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Tuesday, August 17, 2004 - Page updated at 12:11 A.M.

Gap between rich and poor widening in troubled economy

By Leigh Strope
The Associated Press

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WASHINGTON — Over two decades, the income gap has steadily increased between the richest Americans, who own homes and stocks and got big tax breaks, and those at the middle and bottom of the pay scale, whose paychecks buy less.

The growing disparity is even more pronounced in this recovering economy. Wages are stagnant, and the middle class is shouldering a larger tax burden. Prices for health care, housing, tuition, gas and food have soared.

The wealthiest 20 percent of households in 1973 accounted for 44 percent of total U.S. income, according to the Census Bureau. Their share jumped to 50 percent in 2002, while everyone else's fell. For the bottom fifth, the share dropped from 4.2 percent to 3.5 percent.

Jobs and the economy top the list of voter concerns this election year. President Bush touts a strong economy that is growing, but polls find that Americans have doubts and think jobs are scarce. His Democratic challenger, Sen. John Kerry, is trusted more on the economy.

Democrats talk regularly of "two Americas," divided between the rich and everyone else. That argument has merit, some private economists say.

"For those working in the bottom half of the pay scale, they're under an enormous amount of pressure," said Mark Zandi, chief economist at Economy.com.

New government data also show that Bush's tax cuts have shifted the overall tax burden to the middle class from the wealthiest Americans.

"We're just trying to get ahead," said Debbie Reames, 49, of Raytown, Mo., whose bank job of 24 years was outsourced in February. "But it seems like we climb a few rungs and then we fall back again."

Reames has a new secretarial job, which pays $7,000 a year less than her bank job, and she works catering jobs for extra money. Her husband, Russ, can no longer work after an injury.

One son is finishing college and another will start in the fall.

So the family budget tightened. That meant fewer cable channels, more meals at home, postponed doctor appointments, missed vacations, delayed credit-card payments, all to "keep the wolf away from the door," she said.

The U.S. jobs market is soft, sending wages down. Hiring came to a near standstill last month, with companies adding just 32,000 jobs overall, stunning economists who had expected seven times as many.

More than a million jobs have been added back to the 2.6 million lost since Bush took office, but many pay less and offer fewer benefits, such as health insurance. The new jobs are concentrated in health care, food services and temporary employment firms, all lower-paying sectors. Temp agencies alone account for about a fifth of all new jobs.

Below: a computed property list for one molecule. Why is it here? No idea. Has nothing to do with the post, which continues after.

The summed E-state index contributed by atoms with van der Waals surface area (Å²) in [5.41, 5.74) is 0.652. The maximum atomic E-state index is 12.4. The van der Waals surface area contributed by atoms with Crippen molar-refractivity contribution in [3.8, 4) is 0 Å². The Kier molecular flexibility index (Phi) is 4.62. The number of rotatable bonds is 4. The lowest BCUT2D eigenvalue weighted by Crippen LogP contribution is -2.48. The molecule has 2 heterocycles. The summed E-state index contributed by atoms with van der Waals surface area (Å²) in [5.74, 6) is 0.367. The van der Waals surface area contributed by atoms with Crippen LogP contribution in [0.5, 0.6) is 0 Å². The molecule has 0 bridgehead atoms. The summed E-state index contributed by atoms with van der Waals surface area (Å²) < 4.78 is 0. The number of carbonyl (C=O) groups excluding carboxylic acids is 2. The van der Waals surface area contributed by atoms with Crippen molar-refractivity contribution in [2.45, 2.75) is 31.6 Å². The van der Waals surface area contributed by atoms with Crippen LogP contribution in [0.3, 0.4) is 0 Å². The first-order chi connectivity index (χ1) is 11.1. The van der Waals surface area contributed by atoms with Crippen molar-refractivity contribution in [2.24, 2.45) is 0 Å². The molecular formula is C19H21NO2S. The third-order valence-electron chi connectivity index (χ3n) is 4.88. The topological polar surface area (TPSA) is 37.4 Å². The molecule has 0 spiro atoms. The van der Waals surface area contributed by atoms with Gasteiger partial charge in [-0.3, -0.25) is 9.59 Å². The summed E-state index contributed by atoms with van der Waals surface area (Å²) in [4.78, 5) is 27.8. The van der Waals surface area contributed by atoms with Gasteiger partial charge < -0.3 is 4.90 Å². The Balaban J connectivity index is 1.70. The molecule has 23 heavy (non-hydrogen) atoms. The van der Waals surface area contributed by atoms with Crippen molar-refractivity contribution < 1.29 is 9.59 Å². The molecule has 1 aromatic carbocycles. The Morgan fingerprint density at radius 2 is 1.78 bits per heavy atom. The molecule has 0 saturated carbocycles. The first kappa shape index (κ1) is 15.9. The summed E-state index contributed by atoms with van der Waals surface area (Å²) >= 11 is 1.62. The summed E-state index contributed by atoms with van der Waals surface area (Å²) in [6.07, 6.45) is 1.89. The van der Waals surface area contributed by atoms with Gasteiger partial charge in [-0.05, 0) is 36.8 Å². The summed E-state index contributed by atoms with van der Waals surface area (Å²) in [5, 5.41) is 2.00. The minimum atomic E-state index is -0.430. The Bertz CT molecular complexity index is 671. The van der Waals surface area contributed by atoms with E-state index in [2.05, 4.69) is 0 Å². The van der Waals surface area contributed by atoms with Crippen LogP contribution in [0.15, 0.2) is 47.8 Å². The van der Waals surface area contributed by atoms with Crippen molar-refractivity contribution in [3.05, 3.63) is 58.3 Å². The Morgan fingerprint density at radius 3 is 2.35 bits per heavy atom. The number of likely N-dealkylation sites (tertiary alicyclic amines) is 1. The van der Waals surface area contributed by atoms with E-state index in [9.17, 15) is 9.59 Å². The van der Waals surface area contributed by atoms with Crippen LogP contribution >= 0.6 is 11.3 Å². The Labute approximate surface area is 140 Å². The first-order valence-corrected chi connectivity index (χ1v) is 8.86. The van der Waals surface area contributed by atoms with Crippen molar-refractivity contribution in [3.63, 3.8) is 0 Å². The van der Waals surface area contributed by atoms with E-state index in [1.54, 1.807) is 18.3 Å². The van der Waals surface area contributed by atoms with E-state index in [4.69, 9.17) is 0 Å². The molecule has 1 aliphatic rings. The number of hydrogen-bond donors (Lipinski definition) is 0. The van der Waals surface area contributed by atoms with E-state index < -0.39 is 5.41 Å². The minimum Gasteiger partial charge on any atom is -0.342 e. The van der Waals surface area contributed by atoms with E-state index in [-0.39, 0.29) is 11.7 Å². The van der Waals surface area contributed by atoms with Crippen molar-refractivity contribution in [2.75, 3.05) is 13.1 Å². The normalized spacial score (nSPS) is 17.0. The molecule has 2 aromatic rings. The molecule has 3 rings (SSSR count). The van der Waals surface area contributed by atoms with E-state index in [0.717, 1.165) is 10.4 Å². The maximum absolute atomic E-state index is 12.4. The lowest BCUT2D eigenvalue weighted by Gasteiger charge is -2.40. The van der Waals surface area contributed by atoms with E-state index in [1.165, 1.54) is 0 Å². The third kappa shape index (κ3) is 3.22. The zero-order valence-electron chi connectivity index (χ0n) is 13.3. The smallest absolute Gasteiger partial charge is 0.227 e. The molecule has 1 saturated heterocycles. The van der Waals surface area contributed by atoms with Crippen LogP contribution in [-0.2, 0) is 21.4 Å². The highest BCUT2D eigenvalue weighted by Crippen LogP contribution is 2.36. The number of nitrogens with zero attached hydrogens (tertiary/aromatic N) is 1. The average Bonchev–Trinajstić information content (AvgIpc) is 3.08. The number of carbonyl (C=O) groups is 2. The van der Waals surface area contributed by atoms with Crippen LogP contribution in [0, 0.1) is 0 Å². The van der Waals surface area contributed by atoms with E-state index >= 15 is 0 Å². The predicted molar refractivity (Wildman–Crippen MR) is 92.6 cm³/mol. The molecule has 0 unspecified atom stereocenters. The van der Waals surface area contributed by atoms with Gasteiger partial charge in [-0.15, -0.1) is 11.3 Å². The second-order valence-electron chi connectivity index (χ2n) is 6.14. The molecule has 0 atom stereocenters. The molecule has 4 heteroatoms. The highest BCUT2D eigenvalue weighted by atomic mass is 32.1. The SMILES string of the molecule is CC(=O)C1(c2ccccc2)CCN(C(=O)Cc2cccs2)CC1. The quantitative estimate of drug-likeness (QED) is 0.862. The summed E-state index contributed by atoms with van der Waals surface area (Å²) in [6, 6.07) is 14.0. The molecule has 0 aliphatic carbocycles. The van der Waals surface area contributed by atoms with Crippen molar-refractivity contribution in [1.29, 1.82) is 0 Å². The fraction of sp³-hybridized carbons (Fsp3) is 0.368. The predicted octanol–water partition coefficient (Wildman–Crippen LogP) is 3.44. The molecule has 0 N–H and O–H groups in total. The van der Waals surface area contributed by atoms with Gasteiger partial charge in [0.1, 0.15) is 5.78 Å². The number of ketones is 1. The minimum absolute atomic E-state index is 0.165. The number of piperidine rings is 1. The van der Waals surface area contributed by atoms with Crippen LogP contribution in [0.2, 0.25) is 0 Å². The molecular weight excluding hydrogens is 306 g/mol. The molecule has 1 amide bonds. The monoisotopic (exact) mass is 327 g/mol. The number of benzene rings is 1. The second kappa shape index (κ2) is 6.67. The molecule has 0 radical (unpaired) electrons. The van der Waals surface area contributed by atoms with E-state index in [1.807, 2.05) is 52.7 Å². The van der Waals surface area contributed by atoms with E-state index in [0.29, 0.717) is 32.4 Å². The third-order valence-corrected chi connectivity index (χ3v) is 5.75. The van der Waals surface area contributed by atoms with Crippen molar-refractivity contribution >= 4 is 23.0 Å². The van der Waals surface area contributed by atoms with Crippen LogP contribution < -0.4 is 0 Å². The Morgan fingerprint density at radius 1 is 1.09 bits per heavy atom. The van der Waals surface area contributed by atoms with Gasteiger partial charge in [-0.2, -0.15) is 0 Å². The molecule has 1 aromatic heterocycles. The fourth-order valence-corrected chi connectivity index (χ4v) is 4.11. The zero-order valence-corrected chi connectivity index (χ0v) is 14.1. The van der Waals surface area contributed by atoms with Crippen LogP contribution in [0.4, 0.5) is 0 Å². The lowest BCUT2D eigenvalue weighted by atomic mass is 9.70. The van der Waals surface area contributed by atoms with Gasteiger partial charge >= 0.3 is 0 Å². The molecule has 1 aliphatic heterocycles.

Three in five pay below the national median hourly wage of $13.53, said Sung Won Sohn, chief economist for Wells Fargo.

On a weekly basis, the average wage of $525.84 is at the lowest level since October 2001.

The income gap is showing up in booming sales of luxury items. Porsche Cars North America says sales are up 17 percent for the year. Strong sales at Neiman Marcus, Nordstrom and Saks Fifth Avenue overshadow lackluster sales at stores such as Wal-Mart, Sears and Payless Shoes.

Real-estate agent Lance Anderson, 38, of Overland Park, Kan., expects a record sales year, as homeowners upgrade to more expensive homes and commercial clients expand. He recently took his family to Florida for a two-week vacation.

"My clientele, it seems as a whole, has seen positive growth," he said. So his family, including three children, now eat out more often and spend more on clothes. The Andersons recently bought two new cars and expect to buy a larger house in the next few years.

Economists say wages should rise as companies boost hiring. But the growing gap between the haves and have-nots will remain.

Technology has eliminated many U.S. jobs, as has global competition, particularly from low-wage countries such as China. Highly skilled, educated workers in America will thrive as demand rises, Sohn said, while low-skilled jobs remain vulnerable to outsourcing.

"This really has nothing to do with Bush or Kerry, but more to do with the longer-term shift in the structure of the economy," Sohn said.

Copyright © 2004 The Seattle Times Company

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